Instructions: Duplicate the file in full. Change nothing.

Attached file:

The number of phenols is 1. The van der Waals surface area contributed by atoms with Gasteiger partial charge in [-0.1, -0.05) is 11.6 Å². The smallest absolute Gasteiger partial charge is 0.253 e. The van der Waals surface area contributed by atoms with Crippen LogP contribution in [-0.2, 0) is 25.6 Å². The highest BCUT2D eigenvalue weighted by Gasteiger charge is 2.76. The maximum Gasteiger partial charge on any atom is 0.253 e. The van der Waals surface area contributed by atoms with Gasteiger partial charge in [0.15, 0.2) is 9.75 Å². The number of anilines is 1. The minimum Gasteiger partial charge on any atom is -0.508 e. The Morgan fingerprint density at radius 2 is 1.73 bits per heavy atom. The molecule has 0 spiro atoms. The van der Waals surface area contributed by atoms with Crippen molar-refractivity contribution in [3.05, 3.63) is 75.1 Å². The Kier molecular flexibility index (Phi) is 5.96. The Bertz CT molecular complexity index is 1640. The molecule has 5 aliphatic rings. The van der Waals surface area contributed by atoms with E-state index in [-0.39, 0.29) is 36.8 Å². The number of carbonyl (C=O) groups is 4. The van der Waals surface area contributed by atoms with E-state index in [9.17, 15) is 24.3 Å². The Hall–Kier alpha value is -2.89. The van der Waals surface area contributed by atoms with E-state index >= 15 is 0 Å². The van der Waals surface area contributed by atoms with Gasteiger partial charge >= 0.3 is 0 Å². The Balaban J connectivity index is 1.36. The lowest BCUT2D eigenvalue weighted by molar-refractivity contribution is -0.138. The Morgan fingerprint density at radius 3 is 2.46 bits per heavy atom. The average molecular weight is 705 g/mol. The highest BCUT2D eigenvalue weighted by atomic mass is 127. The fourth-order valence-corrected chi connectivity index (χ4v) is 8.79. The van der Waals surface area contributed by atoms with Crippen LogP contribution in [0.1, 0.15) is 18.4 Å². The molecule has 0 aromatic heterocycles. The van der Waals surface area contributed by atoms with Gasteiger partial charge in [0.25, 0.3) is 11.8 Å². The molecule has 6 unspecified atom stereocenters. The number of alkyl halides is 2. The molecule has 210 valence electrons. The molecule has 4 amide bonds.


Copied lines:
The number of phenols is 1. The van der Waals surface area contributed by atoms with Gasteiger partial charge in [-0.1, -0.05) is 11.6 Å². The smallest absolute Gasteiger partial charge is 0.253 e. The van der Waals surface area contributed by atoms with Crippen LogP contribution in [-0.2, 0) is 25.6 Å². The highest BCUT2D eigenvalue weighted by Gasteiger charge is 2.76. The maximum Gasteiger partial charge on any atom is 0.253 e. The van der Waals surface area contributed by atoms with Gasteiger partial charge in [0.15, 0.2) is 9.75 Å². The number of anilines is 1. The minimum Gasteiger partial charge on any atom is -0.508 e. The Morgan fingerprint density at radius 2 is 1.73 bits per heavy atom. The molecule has 0 spiro atoms. The van der Waals surface area contributed by atoms with Crippen molar-refractivity contribution in [3.05, 3.63) is 75.1 Å². The Kier molecular flexibility index (Phi) is 5.96. The Bertz CT molecular complexity index is 1640. The molecule has 5 aliphatic rings. The van der Waals surface area contributed by atoms with E-state index in [-0.39, 0.29) is 36.8 Å². The number of carbonyl (C=O) groups is 4. The van der Waals surface area contributed by atoms with E-state index in [9.17, 15) is 24.3 Å². The Hall–Kier alpha value is -2.89. The van der Waals surface area contributed by atoms with E-state index >= 15 is 0 Å². The van der Waals surface area contributed by atoms with Gasteiger partial charge >= 0.3 is 0 Å². The Balaban J connectivity index is 1.36. The lowest BCUT2D eigenvalue weighted by molar-refractivity contribution is -0.138. The Morgan fingerprint density at radius 3 is 2.46 bits per heavy atom. The average molecular weight is 705 g/mol. The highest BCUT2D eigenvalue weighted by atomic mass is 127. The fourth-order valence-corrected chi connectivity index (χ4v) is 8.79. The van der Waals surface area contributed by atoms with Crippen LogP contribution in [0.1, 0.15) is 18.4 Å². The molecule has 0 aromatic heterocycles. The van der Waals surface area contributed by atoms with Gasteiger partial charge in [0.25, 0.3) is 11.8 Å². The molecule has 6 unspecified atom stereocenters. The number of alkyl halides is 2. The molecule has 210 valence electrons. The molecule has 4 amide bonds.